Three preliminary studies--a civil engineering study, a transportation study and a historical district study--are underway, Irwin says. "If the project moves along as planned, we will have at least one meeting where people will have a chance to hear what the proposals are in early fall." A date has not been set. After the public meeting, UCSC will select a proposal for the project, and by midfall, Irwin adds, the California Environmental Quality Act process will begin.

The guidelines can be found at http://www2.ucsc.edu//ppc/lrdpip/graphical/special/inclusion.html.


If the tsunami doesn't getcha, the killer seaweed just might.

A dangerous seaweed that destroys marine life has been found for the first time in Aqua Hedionda, a San Diego lagoon.

"It's been nicknamed the killer algae, and it's a clone of algae from the Mediterranean that's very aggressive in its growth habits," says Nate Dechoretz, program supervisor for the California Department of Food and Agriculture in charge of the noxious and invasive weed program. "It forms a dense mat--like Astroturf--and crowds out the native vegetation."

Caulerpa taxiflora occupies thousands of acres in the northern Mediterranean, killing native plant life and forming a thick, green carpet over the sea floor.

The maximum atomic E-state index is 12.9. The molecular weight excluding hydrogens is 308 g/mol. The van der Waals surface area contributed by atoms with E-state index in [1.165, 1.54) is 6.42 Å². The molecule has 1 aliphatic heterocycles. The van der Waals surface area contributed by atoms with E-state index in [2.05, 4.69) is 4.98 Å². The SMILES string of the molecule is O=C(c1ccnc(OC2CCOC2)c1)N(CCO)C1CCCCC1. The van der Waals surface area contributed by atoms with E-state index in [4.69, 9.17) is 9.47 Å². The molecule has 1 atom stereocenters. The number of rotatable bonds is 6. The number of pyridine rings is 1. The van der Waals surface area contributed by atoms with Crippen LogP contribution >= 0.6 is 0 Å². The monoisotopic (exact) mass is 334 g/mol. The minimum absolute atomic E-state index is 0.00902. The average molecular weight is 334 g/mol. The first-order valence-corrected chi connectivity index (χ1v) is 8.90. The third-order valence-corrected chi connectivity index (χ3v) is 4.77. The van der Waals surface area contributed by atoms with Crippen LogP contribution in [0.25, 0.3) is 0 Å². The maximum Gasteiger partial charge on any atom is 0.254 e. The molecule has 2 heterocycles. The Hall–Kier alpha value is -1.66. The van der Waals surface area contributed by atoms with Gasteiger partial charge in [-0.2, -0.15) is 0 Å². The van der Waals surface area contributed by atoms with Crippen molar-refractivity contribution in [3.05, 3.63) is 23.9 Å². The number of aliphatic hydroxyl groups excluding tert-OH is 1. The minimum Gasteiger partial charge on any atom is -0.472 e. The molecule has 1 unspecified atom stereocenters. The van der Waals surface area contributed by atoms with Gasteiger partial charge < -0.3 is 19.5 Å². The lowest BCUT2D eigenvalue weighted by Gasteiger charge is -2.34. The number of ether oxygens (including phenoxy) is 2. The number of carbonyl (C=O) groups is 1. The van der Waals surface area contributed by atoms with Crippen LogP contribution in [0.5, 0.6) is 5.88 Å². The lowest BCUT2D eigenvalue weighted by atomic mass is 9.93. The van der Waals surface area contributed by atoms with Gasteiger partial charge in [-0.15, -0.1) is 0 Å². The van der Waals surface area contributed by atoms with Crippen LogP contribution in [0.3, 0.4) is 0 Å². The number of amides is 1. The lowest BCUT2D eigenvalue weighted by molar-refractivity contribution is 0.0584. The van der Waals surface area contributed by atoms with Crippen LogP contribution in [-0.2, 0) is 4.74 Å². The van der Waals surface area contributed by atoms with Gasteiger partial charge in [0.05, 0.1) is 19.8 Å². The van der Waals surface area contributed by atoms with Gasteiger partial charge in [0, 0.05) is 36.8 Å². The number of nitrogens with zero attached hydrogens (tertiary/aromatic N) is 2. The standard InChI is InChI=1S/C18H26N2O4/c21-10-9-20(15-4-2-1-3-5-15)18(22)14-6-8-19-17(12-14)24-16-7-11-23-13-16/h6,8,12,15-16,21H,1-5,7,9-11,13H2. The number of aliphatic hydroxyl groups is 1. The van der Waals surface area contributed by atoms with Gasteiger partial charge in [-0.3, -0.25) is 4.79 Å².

U.S. scientists are working to wipe out the weed before the entire West Coast suffers a similar fate.

"It looks very incipient," Dechoretz says. "It covers about 25,000 square feet. But that doesn't mean it's not dangerous."

Originally from the Caribbean, the algae was imported to Europe as decoration for tropical fish tanks. The beauty turned into a beast after being released from an aquarium in Monaco. The first 1-square-meter patch, found in 1984, now smothers 75,000 acres of sea floor. Scientists believe the killer weed spread to California when someone emptied a fish tank into a storm drain, or directly into the lagoon.

Dechoretz tells Nüz the seaweed is not toxic to humans, but does release chemicals that can harm marine animals. He is confident the San Diego patch can be eradicated before it spreads.

"You never can tell with invasive species because they don't have natural enemies or conditions that limit growth," Dechoretz warns. "I don't see any reason it couldn't go as far north as Oregon. It has the potential to be a very serious problem."

David vs. Goliath

Add one more name to the list of Santa Cruz City Council candidates.

Local homeless advocate David Silva has decided to throw his hat into the ring. Silva, who led the way in attempting to have Santa Cruz declared a "hate-free" city and who has also lobbied for an end to the "sleeping ban," says he will take no cash donations (volunteers are welcome) and spend no money.

"I have a computer and a box full of paper," he says. "I'll make everything at home."

Silva's platform includes firing the city manager and dividing his salary among the mayor and City Council, and expanding the City Council to nine or 11 members. He will also push for a community land trust to build affordable housing and for alternative transportation and energy use.

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From the July 19-26, 2000 issue of Metro Santa Cruz.